Begoun is extremely opinionated on every cosmetic and skincare topic and product. I guess you need to be to that way in her line of work, but I find her attitude a bit off-putting at times. I generally think that you need to stay open-minded when it comes to skincare issues. There are always new products and research to discover. You need to able to bend a bit in order to stay abreast with the latest findings.
Begoun has declared war on fragrance in cosmetic and skincare products. Yes, it is true that fragrance can cause irritation and people with sensitive skin should look for products that are fragrance free but should all fragrance be banned from make-up and skincare products? I don’t think so. But when I read Begoun’s The Beauty Bible I think I figured out why she is so against fragrance. Begoun suffered from severe eczema for many years, and so I believe that her hatred of fragrance is purely personal. I wish her own personal issues wouldn’t loom so large over her reviews.
Another bit of advice that Begoun gives just annoys me. She writes the following in The Beauty Bible (page 190, 2nd edition):
“If you have dry skin, dry, wrinkled skin, or dry areas (like on the cheeks or around the eyes), you need a moisturizer; otherwise you don’t. It’s that simple. If you don’t have dry skin or you have normal to oily skin, you can obtain many of the benefits moisturizers contain (antioxidants, anti-irritants, water-binding agents, natural moisturizing factors) in a well-formulated toner. Avoiding using a cream-, lotion-, or serum-style moisturizer when you don’t have dry skin can help prevent breakouts and feeling greasy and shiny through your makeup by midday, and encourage your skin to do its natural exfoliation.”
I couldn’t disagree more!!! Even if you have breakouts you definitely could feel that you want to use a moisturizer. It is very wrong to tell people that if they use a moisturizer they can cause breakouts. I know few people who don’t need a moisturizer. As a matter of fact, many dermatologists even say that a lot of the skin redness and irritation that they see on patients could simply to relieved by using a good moisturizer. I have never been able to figure out why Begoun continues to give the above advice.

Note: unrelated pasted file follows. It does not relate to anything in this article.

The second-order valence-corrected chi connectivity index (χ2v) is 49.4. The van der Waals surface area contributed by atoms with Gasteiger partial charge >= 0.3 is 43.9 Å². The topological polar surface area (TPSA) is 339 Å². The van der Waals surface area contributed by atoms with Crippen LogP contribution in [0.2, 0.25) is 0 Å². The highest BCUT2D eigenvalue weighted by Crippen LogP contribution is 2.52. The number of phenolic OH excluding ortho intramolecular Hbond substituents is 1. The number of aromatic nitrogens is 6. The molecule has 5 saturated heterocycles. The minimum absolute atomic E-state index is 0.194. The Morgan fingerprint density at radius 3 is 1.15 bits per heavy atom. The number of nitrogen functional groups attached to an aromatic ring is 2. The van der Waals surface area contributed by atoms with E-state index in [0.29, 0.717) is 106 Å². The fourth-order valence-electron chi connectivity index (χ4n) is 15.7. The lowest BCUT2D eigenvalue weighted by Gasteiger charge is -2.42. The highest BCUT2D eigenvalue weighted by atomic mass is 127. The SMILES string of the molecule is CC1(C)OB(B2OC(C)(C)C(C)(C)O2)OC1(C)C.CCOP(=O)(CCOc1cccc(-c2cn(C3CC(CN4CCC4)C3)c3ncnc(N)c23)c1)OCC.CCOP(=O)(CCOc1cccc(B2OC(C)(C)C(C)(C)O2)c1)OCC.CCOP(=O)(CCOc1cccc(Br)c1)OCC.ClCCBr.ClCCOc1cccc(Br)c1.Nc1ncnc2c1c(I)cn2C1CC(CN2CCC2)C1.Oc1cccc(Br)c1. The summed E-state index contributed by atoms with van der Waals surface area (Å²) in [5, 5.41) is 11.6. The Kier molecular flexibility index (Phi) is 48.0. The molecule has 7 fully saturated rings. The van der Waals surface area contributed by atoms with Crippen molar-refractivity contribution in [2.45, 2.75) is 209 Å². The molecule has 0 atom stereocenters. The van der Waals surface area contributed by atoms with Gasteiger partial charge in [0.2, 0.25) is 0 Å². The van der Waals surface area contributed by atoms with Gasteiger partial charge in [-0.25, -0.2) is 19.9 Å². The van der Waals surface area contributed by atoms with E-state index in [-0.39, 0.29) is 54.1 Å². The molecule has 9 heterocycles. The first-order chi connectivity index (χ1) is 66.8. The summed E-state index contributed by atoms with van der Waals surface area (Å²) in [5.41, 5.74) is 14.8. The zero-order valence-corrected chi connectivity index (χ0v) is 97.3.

Begoun began her career as a make-up artist so it was strange for me to read her come out against experimenting with eyeshadow color in her chapter about make-up. Since make-up washes off it is a great medium to experiment with and cosmetic companies certainly offer plenty of color options with which to do so. I feel that once again this is a personal preference of Begoun’s passed off as fact. I wish she would encourage “free thinking” when it comes to make-up colors.
As I have already mentioned Begoun has her line of skincare products called Paula’s Choice. Full disclosure – I use one of her sunscreens and love it. I also have a client of mine using one of her BHA lotions nightly with great results. Yet I do have an issue with a consumer advocate having her own products particularly because Begoun shamelessly self-promotes. In Don’t Go to the Cosmetic Counter Without Me she even goes so far as to review her own products! Not surprisingly she gives all her products her highest rating. I found that ridiculous, self-serving, unnecessary, and even slightly unethical. I turn to Begoun for unbiased reviews; I don’t need her to review her own products as well.
And lastly, none of Begoun’s books have indexes. Is it too much to ask for a book that is so full of information to have an index??? I don’t think so. I find myself wasting lots of time trying to find information in The Beauty Bible because of the lack of an index. I also find the format of “the best product summary” in Don’t Go to the Cosmetic Counter Without Me to be hard to read.
Bottom Line: I’ve said this before and I’ll continue to stand by it – Paula Begoun is doing important and needed work as a consumer advocate but don’t take her word as the final word on cosmetic and skincare products. Use her as a reference and do your own research as well.
For another perspective on Paula Begoun read Caroline Hirons excellent post with her take on the good and bad when it comes to Paula Begoun.